How many of us counsel people to consider the guilt of their sin even more? Do we take them(or ourselves) too quickly to grace?

While that might seem a strange question, perhaps (and I think this is Owen's point) too little meditation on the guilt of sin has led to an attitude towards sin which does not take mortification seriously.

We don't want to kill it, to pulverize it, to remove every last vestige from our souls. Why? Because we do not really grasp its guilt. No, not the way it makes us feel. But rather what it did to our Savior.

We simply want to get over it, to not think about, to live "guilt-free."

Perhaps Owen could be meditated on with some profit here.

Tuesday, January 27, 2009


I came across RefTagger from Logos. It creates a pop-up for references. In the past I linked to the reference myself from Bible Gateway, which is an excellent resource if you don't have an Bible program on your computer. It was a hassle. 

I like the idea of not having to manually create a link now.

Let's see if it works: John 1:1.

The little "L" in the box following the reference is a link to Libronix. If you have Logos, it should search for the reference in Logos.

Monday, January 26, 2009

This and That

Scot McKnight has an insightful observation about Obama's rescinding of the Mexico city policy that prevented money from going to organizations that provided abortion. He says, "The rescinding of the Mexico City Policy is not about reducing unwanted pregnancies, it's about reducing unwanted infants."

If you like (or are studying) OT and Hebrew, you will find some helpful info and links at Biblia Hebraica. On the right hand side, you will find a blogroll that includes OT/ANE blogs, NT/Early Christianity blogs, and a number of other theological blogs. I haven't looked at all of them, but there are some with a liberal bent to them.

Timothy Geithner was appointed to be Treasury Secretary today. We should all take comfort that a man who can't manage to get his own taxes right is now playing a major role in trying to rebuild our nation's economy.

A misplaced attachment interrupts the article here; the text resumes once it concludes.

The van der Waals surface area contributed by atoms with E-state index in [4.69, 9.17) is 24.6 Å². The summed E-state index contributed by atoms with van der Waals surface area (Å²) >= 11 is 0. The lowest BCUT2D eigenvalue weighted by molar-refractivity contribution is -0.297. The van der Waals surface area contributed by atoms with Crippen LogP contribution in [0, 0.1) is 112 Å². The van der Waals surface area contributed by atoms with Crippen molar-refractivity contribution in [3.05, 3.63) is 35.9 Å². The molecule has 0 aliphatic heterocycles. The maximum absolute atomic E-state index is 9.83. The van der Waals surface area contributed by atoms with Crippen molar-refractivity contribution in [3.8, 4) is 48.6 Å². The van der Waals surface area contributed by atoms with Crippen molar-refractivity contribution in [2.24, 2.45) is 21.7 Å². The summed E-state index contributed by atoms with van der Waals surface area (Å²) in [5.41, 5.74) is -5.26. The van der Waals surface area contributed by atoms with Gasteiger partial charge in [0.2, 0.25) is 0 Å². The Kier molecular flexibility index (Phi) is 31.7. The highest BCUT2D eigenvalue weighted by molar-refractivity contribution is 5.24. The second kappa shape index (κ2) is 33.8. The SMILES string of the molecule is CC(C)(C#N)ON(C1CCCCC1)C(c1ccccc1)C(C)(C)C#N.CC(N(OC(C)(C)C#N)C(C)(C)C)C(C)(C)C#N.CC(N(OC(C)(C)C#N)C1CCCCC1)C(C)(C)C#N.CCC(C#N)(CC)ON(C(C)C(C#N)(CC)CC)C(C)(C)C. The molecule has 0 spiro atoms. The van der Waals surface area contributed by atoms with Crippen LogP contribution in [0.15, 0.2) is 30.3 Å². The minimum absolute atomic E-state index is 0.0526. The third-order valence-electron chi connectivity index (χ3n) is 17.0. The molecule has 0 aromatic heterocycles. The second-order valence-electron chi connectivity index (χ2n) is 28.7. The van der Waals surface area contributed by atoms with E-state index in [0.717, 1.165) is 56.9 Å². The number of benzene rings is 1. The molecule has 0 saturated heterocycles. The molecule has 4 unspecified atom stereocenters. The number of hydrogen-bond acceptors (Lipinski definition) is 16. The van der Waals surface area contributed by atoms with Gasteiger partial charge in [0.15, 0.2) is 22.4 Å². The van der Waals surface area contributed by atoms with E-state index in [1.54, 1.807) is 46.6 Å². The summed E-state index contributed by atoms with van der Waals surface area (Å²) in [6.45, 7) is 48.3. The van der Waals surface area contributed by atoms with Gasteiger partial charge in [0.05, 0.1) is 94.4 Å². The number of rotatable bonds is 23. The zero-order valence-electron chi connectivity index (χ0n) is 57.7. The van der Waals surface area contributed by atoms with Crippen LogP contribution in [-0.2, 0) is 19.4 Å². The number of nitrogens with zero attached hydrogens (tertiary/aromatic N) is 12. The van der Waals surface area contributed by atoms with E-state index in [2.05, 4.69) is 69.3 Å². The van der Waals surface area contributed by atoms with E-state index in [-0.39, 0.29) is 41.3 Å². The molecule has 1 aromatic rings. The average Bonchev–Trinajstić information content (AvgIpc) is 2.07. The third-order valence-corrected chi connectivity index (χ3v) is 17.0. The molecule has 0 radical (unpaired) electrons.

Wednesday, January 21, 2009

FYI - Persian Kings and the OT

The following charts helps to place the post-exilic portions of the OT into the context of the Persian Kings


Dates (B.C.)

OT Books

Cyrus II, the Great 558-529 Daniel
Cambyses II 529-523  
Pseudo-Smerids 523-522  
Darius I 522-485 Ezra 1-6, Haggai, Zechariah
Xerxes 1 (Ahasuerus) 484-464 Esther
Artaxerxes I 464-424 Ezra 7-10, Nehemiah
Darius II 423-406  
Artaxerxes II 404-359 Malachi

The post-exilic history of Israel begins in 538/9 B.C., when Cyrus II conquered Babylon and subsequently issued a decree that allowed the Jews to return to Palestine. The post-exilic era continued to the close of the OT with the writing of Malachi.

Tuesday, January 20, 2009

Thoughts on the Inauguration

I watched it today, as I usually do, interested to see the pomp and circumstance. I had a few thoughts.

I was amazed by the speech, and not in a good way. I thought it was a rather weak effort, both in terms of rhetoric and delivery. I think he played a lot of the old cards that he was claiming were over. I thought he came across as petty and trivial at times, and as cliche at others. I thought he gave up a great opportunity to cast a vision for America going forward. I thought he failed at that.

I thought this line was interesting: "the God-given promise that all are equal, all are free and all deserve a chance to pursue their full measure of happiness."

The truth is Obama doesn't believe that and never has. He does not believe all deserve a chance to pursue their full measure of happiness. He believes that some should be slaughtered in the womb before ever seeing the light of day.

Best poetry of the day? It wasn't the poet. It was the preacher, who in spite of racist tinges in his benediction, manage to put together some memorable lines.

In the end, another peaceful exchange of power reminds that democracy, for all its ills, is still the best form of government for a fallen people.

What Did You Find?

I have been browsing through a book entitled Egyptian Mummies: Unraveling the Secrets of an Ancient Art by Bob Brier. It is an interesting book, though not one that I will read in depth.